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Editor's PickUzbek Islamic fintech start-up prepares to expand into South Asia as it...

Uzbek Islamic fintech start-up prepares to expand into South Asia as it eyes Islamic banking license

Currently in its final sprint of closing its post-seed round, Uzbekistan-based IMAN confirms that it will be applying for new licenses, including an Islamic banking one, beginning January and is on track to expand into new markets including Pakistan.

New licenses

The start-up, which runs a digital Halal investment app, IMAN Invest, and IMAN Pay, an Islamic Buy Now Pay Later (BNPL) platform, is looking to apply for a microfinance license from the Uzbek central bank next January. The license will enable IMAN Pay to cater to individual entrepreneurs and non-value-added taxpayers, explained Mark Zubov, IMAN’s founder and CFO.

As at the end of October 2022, IMAN Pay has disbursed over US$6.4 million in installments and has 26,000 monthly active users. It is working on improving its credit scoring algorithm by adding 8,000 alternative data points to its model.

The start-up also intends to secure approval to offer Islamic banking services under the country’s sandbox program by March 2023.

“Had a very positive meeting with the Central Bank of Uzbekistan and got initial green light for an Islamic banking sandbox license. Our goal is to have a fully-fledged banking license by 2024!” Zubov wrote in an update.

New markets

These developments come as IMAN gains solid momentum for its international expansion strategy.

It has formed a joint venture in Kazakhstan in partnership with its strategic investor, AlSaqr Finance, which is licensed to offer Islamic financial services in Kazakhstan. IMAN expects to launch its Kazakh business before the end of the first quarter of 2023.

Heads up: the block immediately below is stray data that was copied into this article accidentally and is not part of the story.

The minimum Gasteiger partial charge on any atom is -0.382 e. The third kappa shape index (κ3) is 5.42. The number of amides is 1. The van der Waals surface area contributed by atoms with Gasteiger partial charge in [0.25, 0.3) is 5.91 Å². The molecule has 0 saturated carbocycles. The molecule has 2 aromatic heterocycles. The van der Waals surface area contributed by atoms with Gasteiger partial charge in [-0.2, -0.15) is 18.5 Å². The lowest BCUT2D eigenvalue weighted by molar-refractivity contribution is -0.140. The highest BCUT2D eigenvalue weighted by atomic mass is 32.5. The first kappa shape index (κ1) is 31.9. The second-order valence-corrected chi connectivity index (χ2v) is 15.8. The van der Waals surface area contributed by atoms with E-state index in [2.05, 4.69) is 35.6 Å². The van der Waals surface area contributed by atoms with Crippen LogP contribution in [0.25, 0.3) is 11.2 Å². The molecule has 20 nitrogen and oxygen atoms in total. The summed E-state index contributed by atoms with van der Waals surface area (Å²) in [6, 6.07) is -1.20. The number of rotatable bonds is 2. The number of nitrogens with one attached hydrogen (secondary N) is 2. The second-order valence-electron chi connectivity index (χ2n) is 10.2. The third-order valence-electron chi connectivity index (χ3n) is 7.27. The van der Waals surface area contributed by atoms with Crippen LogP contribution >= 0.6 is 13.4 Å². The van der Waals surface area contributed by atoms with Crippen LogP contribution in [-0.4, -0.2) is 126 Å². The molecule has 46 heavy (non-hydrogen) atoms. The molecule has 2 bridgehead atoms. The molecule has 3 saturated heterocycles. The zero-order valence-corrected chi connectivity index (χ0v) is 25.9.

Zubov also revealed to IFN Fintech that the company is in due diligence with several banks in Pakistan to introduce co-branded Halal BNPL and investment products.

“The Uzbek market is very similar to Pakistan in terms of digital and e-commerce penetration, and we are seeing a lot of demand for Islamic finance in Pakistan,” Zubov told IFN Fintech, adding that the start-up is also keen on the Bangladeshi market. The Federal Shariat Court of Pakistan in April directed the banking system to eliminate Riba by 2027, transforming the Islamic Republic’s financial and banking system to comply fully with Islamic principles.

IMAN’s aggressive growth is fueled by a US$1 million seed financing closed in February. It currently has secured US$1.2 million in commitments for its US$1.5 million post-seed round, led by AlSaqr and a US-based venture capital fund.

“These funds will enable us to reach breakeven in Uzbekistan by summer next year,” Zubov noted. The firm plans to begin its pre-Series A funding round to support its South Asian expansion in the second quarter of 2023.

Blockchain project

IMAN is also jumping into the crypto world with Umma Finance, its Islamic decentralized finance (DeFi) protocol connecting crypto investors with real-world sources of yield in emerging markets. Earlier in July, the company confirmed that it had received grant commitments from Algorand and NEAR protocols to fund the initial development of the DeFi protocol.

It intends to launch the minimum viable product (MVP) on the testnet by January, with the goal of attracting at least 10,000 users by the time the MVP is ready.


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